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This two-player card game recreates the drama of the day Allied soldiers went ashore in occupied France, 6 June 1944. Each of the historic landing beaches - Gold, Juno, Sword, Omaha and Utah - is represented by its own card, as are the defending German divisions and attacking Allied units. The Allied player must marshal his resources to gain and secure control of every beach by day's end: one run-through of the beautifully illustrated 110-card deck.
The tension in the game increases with each card thrown, like the build up in a close baseball game. At first it seems the Allies have resources to meet every crisis across the beachheads, but if a key airborne division gets scattered across the countryside, allowing a counterattacking panzer division to slip through the perimeter, everything can change instantly. And an Allied unit committed to one beach, where you might find the defense isn't as strong as you thought, can't be called back in time to rush to the true danger zone. Both players must constantly be thinking ahead, looking for ways to best utilize their cards several throws down the line.
Though it's certainly a card game, and one designed by a master of the genre, Dan Verssen, the whip snake action of Lightning: Midway is unlike any other card game you've ever played. Two players step into the roles of opposing fleet commanders in this history based recreation of the famous World War II battle between US and Japanese forces. At stake is control of Midway Atoll in the Central Pacific. The US player must risk his navy's three carriers to try to keep it; the Japanese player must risk his four carriers to try to take it.
The atoll and the aircraft carriers are each represented by their own card. Players throw reconnaissance cards to find and fix the enemy's location, then play other cards representing attacking squadrons. Some find their targets, others don't. Sometimes the enemy shows up over your fleet without warning. Everything often hinges - literally and figuratively - on the timely throw of one card.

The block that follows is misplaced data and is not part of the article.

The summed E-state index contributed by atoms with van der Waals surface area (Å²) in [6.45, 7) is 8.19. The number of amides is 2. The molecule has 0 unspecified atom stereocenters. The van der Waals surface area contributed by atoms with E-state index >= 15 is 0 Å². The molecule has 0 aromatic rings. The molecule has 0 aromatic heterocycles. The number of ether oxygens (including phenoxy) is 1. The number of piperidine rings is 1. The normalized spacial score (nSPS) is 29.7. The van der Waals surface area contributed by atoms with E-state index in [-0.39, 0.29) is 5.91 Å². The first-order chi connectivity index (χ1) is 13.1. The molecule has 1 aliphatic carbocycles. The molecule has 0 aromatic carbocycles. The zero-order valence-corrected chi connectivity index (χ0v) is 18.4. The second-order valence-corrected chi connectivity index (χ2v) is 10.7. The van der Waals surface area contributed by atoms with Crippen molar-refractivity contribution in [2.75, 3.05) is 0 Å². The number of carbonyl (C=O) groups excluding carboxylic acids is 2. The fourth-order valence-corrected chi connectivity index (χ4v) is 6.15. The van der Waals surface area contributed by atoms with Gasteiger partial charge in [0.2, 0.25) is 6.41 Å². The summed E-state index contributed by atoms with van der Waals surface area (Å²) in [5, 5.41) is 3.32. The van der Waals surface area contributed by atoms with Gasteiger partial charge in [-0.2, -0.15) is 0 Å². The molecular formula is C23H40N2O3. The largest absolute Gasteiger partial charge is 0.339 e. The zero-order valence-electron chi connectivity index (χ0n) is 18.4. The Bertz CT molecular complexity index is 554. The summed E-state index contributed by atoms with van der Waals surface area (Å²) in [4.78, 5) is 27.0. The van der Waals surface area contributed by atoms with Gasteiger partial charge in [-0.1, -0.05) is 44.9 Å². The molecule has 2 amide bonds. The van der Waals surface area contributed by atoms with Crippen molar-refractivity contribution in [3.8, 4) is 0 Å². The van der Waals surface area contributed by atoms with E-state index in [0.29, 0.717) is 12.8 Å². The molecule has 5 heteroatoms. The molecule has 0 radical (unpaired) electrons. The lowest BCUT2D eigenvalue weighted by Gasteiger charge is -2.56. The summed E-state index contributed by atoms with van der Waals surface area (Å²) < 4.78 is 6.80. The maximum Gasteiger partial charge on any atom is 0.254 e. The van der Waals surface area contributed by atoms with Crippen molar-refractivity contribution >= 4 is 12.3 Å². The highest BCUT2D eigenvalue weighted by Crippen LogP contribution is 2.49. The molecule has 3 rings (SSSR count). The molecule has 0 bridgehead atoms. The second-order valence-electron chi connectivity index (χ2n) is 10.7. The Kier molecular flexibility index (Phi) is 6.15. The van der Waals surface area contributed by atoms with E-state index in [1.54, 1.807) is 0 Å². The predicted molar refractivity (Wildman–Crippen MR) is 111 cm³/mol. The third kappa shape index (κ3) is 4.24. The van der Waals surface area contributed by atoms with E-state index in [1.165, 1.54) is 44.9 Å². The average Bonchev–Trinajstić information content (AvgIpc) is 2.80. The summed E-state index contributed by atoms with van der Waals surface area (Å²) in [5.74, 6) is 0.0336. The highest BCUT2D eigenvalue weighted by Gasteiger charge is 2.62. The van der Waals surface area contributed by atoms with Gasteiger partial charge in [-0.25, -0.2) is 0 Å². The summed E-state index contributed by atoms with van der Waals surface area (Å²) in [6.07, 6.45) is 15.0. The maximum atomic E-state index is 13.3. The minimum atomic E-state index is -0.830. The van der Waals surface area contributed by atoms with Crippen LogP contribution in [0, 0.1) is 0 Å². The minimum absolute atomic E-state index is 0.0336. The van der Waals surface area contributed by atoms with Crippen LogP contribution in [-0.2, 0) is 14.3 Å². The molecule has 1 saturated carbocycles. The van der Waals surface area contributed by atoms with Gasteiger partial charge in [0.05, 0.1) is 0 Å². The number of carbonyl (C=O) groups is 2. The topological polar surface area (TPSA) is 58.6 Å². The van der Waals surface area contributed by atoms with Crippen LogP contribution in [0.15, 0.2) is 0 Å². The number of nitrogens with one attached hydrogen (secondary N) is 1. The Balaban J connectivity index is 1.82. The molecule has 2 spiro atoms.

The game contains 110 beautifully illustrated cards and one double-sided page of rules. You'll learn to play quickly, and can finish a game easily in 30 minutes. Be warned, though, one run-through will never be enough.
War on Terror:
This is the third game in the Lightning series. Fight the war on terror with America's cutting edge weapon systems! You have been charged with hunting down terrorists aiding regions around the world and toppling their corrupt governments. To accomplish this, you have been given command of the latest weapons and best personnel America has to offer. You get to command elements of the Air Force, Army, Navy, Marines, Special Forces and Propaganda Warfare.
War on Terror is an ultra-low complexity card game for all ages. The focus is on fast card play, strategy, and fun interactive game play for 2-4 players. Includes 110 full color playing cards and one sheet of rules.
Covering the great battles of Erwin Rommel from 1941 to 1943, as he fought his way back and forth across the deserts of North Africa. LNA uses cards to represent the military units, supply convoys and objectives of the historic campaign. To win, you must consider your unitsí combat power and maneuver options as well as their supply situation. The game features: the Afrika Korps, Tobruk, the Desert Rats, Malta, anti-tank guns, resupply from Europe, minefields and more. LNA is based around a new combat system that makes maneuver and planning as important as brute force. That approach is faithful to the historic events, in which smaller forces were often able to defeat and rout larger ones by using better tactics and planning. In LNA, battles can be won not only by overwhelming the enemy with firepower, but also by out-thinking and bluffing him. The dynamic game system puts you in charge of one of the most famous theaters of WWII.
Includes one rules sheet and 110 cards.
This game depicts the German blitzkrieg campaign against Poland in September, 1939. Historically, it was a stunning victory but the blitzkrieg strategy was untested and the potential was present for Poland to hold on long enough for other countries to intervene against Germany.
In the game, the German side needs to force the Polish surrender quickly. This occurs by capturing the Polish capital, Warsaw, and other Polish rallying points. The Polish side needs to delay the German advance long enough to garner international intervention. This occurs when the Polish win three delaying actions.
Contents: 110 cards, rules sheet